Industry 4.0: which technologies will mark the Fourth Industrial Revolution?

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Industry 4.0 is the origin of a new revolution — the much-hailed Fourth Industrial Revolution — a fusion of leading-edge production techniques and smart systems that integrate with organisations and people. Come with us on a journey through the technologies driving this process and its accelerating advance.

We all studied the First Industrial Revolution at school. In which the steam engine patented by James Watt in 1769 played an important role. The one that meant the transition from an agricultural economy to an industrial one. The First Industrial Revolution, in short, was the most revolutionary economic, technological and social transformation the world had ever seen. More than two centuries later, the Fourth Industrial Revolution is causing an even bigger stir.


The concept of the Fourth Industrial Revolution was coined in 2016 by Klaus Schwab, the founder of the World Economic Forum, in a book of the same name. So where better to find a good definition than within its pages? "The Fourth Industrial Revolution creates a world in which virtual and physical systems of manufacturing cooperate with each other in a flexible way at the global level". The Fourth Industrial Revolution, however, is not only about smart and connected machines and systems. Its scope is much wider. Occurring simultaneously are waves of further breakthroughs in areas ranging from gene sequencing to nanotechnology, from renewable energies to quantum computing. It is the fusion of these technologies and their interaction across the physical, digital and biological domains that make the Fourth Industrial Revolution fundamentally different from previous revolutions.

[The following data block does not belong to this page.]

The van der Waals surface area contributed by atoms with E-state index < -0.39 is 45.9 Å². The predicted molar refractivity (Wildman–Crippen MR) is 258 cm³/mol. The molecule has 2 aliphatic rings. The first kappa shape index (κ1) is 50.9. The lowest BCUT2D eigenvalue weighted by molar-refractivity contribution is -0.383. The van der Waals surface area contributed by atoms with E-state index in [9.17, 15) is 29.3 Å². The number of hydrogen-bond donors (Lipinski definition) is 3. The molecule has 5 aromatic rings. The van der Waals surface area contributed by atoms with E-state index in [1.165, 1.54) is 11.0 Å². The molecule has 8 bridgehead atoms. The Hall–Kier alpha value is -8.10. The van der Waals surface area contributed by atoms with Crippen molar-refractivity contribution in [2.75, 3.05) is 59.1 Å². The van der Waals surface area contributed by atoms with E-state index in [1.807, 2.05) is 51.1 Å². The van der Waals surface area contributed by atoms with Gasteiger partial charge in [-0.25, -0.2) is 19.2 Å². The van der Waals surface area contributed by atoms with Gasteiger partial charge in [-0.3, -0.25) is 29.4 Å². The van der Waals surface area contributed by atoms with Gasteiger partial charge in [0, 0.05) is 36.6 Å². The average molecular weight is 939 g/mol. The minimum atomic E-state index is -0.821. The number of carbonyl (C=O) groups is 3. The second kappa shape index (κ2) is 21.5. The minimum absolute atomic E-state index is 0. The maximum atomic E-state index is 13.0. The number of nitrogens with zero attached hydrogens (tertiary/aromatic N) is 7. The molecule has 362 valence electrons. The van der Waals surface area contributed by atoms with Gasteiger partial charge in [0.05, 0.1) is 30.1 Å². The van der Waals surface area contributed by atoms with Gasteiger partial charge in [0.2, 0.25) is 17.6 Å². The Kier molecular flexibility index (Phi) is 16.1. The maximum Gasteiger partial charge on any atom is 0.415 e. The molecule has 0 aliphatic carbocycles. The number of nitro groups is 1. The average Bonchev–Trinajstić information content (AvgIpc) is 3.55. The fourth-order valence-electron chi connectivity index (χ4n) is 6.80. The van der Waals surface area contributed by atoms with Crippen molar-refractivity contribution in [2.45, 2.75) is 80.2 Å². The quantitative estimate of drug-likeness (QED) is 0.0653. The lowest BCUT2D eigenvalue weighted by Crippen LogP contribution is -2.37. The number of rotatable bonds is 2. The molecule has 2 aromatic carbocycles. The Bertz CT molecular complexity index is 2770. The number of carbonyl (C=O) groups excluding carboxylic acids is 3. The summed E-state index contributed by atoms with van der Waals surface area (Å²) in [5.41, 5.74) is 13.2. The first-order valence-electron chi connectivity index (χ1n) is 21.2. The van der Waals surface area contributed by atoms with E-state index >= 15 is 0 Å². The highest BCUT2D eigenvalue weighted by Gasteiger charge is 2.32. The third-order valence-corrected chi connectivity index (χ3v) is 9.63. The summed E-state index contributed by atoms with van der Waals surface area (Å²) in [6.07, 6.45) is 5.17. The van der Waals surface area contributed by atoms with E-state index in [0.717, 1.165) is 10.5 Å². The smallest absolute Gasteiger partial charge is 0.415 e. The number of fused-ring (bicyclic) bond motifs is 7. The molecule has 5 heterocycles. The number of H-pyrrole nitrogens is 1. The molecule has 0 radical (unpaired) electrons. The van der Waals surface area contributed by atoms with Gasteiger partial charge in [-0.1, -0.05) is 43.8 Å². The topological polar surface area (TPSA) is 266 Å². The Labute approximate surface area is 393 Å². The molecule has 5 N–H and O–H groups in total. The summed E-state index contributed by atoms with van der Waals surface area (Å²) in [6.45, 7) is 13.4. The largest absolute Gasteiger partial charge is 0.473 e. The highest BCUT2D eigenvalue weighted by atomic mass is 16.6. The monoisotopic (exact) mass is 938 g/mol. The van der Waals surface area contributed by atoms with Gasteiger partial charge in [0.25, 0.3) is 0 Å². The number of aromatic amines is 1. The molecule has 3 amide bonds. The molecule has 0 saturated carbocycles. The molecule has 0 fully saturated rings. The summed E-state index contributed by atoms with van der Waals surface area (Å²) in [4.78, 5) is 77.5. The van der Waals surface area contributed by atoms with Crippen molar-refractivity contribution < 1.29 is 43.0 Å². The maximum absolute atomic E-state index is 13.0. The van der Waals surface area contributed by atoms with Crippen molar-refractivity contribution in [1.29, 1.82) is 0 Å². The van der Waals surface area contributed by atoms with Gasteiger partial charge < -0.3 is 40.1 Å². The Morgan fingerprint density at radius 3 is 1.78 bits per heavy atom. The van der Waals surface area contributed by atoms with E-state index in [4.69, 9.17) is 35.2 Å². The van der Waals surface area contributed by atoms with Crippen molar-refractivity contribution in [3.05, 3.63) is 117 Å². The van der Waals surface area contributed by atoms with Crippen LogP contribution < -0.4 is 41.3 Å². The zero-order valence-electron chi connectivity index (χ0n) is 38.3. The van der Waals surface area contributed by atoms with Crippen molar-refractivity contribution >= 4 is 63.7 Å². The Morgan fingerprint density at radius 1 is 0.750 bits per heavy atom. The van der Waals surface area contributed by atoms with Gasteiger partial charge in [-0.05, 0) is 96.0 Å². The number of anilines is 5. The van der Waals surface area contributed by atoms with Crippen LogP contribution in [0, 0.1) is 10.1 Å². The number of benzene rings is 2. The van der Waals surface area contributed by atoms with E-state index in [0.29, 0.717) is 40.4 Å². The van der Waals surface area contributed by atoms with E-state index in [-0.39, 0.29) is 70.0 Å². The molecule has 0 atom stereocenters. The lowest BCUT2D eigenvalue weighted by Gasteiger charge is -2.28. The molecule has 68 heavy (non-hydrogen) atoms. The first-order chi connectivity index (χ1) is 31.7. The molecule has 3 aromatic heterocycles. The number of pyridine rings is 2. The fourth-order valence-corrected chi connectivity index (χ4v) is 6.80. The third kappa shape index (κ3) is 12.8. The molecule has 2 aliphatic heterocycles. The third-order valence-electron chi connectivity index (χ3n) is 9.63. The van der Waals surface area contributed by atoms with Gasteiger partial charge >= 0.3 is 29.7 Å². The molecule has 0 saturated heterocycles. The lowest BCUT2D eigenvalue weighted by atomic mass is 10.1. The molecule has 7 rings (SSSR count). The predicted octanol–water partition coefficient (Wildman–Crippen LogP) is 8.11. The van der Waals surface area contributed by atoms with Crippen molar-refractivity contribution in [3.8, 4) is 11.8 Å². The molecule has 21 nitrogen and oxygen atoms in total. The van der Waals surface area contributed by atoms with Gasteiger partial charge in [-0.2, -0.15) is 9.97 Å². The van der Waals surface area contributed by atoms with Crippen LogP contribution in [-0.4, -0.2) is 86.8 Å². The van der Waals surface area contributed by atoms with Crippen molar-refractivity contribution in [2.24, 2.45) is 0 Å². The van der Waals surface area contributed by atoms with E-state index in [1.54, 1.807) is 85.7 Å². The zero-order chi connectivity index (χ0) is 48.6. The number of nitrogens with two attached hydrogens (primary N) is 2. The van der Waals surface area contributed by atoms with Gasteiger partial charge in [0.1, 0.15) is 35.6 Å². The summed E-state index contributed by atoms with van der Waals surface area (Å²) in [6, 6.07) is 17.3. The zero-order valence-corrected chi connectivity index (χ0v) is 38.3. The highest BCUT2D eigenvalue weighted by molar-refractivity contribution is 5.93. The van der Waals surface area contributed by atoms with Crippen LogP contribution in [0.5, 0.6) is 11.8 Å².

To analyse how we have reached the Fourth Industrial Revolution it is a good idea to look back at the previous three industrial revolutions, how they changed our lives and the world when they occurred. Let's take a quick look at:

  • First Industrial Revolution. It occurred at the end of the 18th century, in 1784, when steam was harnessed for mechanical production. The invention of the first mechanised loom was a watershed.
  • Second Industrial Revolution. In 1870, mass production powered by electricity was first introduced. The assembly line was invented and the industrial sector speeded up exponentially.
  • Third Industrial Revolution. In 1969, advances in computing led to machine programming, which opened the door to progressive automation.

Around 2014, the industry experienced another "about turn" with the appearance of smart factories and online production management. Returning to Schwab and his book The Fourth Industrial Revolution, the German economist foresaw what was to come: "We are at the beginning of a revolution that is fundamentally changing the way we live, work, and relate to one another". In its scale, scope and complexity, what I consider to be the Fourth Industrial Revolution is unlike anything humankind has experienced before. And this is for three reasons about which the experts agree: Its speed, scope and unprecedented impact.